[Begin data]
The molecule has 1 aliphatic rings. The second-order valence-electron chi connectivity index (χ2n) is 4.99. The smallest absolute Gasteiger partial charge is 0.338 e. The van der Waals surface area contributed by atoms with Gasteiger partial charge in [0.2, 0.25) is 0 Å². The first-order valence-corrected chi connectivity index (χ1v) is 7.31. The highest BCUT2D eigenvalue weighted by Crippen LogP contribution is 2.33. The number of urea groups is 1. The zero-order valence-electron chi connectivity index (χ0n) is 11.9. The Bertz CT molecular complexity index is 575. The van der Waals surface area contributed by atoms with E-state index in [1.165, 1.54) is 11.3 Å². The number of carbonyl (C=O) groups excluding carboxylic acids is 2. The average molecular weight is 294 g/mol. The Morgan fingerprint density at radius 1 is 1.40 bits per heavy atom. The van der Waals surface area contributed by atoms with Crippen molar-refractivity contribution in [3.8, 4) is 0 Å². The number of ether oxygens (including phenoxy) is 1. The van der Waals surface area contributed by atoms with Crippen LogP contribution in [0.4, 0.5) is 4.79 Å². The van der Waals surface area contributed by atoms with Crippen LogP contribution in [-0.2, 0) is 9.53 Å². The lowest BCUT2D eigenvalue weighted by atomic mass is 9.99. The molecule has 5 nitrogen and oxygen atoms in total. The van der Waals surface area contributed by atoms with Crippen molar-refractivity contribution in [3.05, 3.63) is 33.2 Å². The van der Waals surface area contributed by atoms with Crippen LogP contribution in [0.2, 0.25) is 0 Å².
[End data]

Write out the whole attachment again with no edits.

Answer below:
The molecule has 1 aliphatic rings. The second-order valence-electron chi connectivity index (χ2n) is 4.99. The smallest absolute Gasteiger partial charge is 0.338 e. The van der Waals surface area contributed by atoms with Gasteiger partial charge in [0.2, 0.25) is 0 Å². The first-order valence-corrected chi connectivity index (χ1v) is 7.31. The highest BCUT2D eigenvalue weighted by Crippen LogP contribution is 2.33. The number of urea groups is 1. The zero-order valence-electron chi connectivity index (χ0n) is 11.9. The Bertz CT molecular complexity index is 575. The van der Waals surface area contributed by atoms with E-state index in [1.165, 1.54) is 11.3 Å². The number of carbonyl (C=O) groups excluding carboxylic acids is 2. The average molecular weight is 294 g/mol. The Morgan fingerprint density at radius 1 is 1.40 bits per heavy atom. The van der Waals surface area contributed by atoms with Crippen molar-refractivity contribution in [3.8, 4) is 0 Å². The number of ether oxygens (including phenoxy) is 1. The van der Waals surface area contributed by atoms with Crippen LogP contribution in [0.4, 0.5) is 4.79 Å². The van der Waals surface area contributed by atoms with Crippen LogP contribution in [-0.2, 0) is 9.53 Å². The lowest BCUT2D eigenvalue weighted by atomic mass is 9.99. The molecule has 5 nitrogen and oxygen atoms in total. The van der Waals surface area contributed by atoms with Crippen molar-refractivity contribution in [3.05, 3.63) is 33.2 Å². The van der Waals surface area contributed by atoms with Crippen LogP contribution in [0.2, 0.25) is 0 Å².